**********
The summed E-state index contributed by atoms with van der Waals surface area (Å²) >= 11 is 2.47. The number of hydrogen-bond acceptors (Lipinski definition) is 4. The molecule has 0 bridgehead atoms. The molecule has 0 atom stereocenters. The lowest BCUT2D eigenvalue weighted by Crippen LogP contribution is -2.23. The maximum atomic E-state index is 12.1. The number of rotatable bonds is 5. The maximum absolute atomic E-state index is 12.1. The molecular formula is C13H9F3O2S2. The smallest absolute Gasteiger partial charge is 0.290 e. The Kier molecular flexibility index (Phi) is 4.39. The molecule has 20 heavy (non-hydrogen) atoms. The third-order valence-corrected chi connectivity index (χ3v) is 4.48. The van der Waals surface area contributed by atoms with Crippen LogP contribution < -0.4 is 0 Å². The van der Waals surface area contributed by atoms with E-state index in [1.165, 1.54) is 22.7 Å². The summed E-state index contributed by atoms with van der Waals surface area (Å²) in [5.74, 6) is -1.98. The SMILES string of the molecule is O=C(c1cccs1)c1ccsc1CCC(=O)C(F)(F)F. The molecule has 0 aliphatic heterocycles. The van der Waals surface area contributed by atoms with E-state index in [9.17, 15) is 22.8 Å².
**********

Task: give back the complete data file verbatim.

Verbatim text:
The summed E-state index contributed by atoms with van der Waals surface area (Å²) >= 11 is 2.47. The number of hydrogen-bond acceptors (Lipinski definition) is 4. The molecule has 0 bridgehead atoms. The molecule has 0 atom stereocenters. The lowest BCUT2D eigenvalue weighted by Crippen LogP contribution is -2.23. The maximum atomic E-state index is 12.1. The number of rotatable bonds is 5. The maximum absolute atomic E-state index is 12.1. The molecular formula is C13H9F3O2S2. The smallest absolute Gasteiger partial charge is 0.290 e. The Kier molecular flexibility index (Phi) is 4.39. The molecule has 20 heavy (non-hydrogen) atoms. The third-order valence-corrected chi connectivity index (χ3v) is 4.48. The van der Waals surface area contributed by atoms with Crippen LogP contribution < -0.4 is 0 Å². The van der Waals surface area contributed by atoms with E-state index in [1.165, 1.54) is 22.7 Å². The summed E-state index contributed by atoms with van der Waals surface area (Å²) in [5.74, 6) is -1.98. The SMILES string of the molecule is O=C(c1cccs1)c1ccsc1CCC(=O)C(F)(F)F. The molecule has 0 aliphatic heterocycles. The van der Waals surface area contributed by atoms with E-state index in [9.17, 15) is 22.8 Å².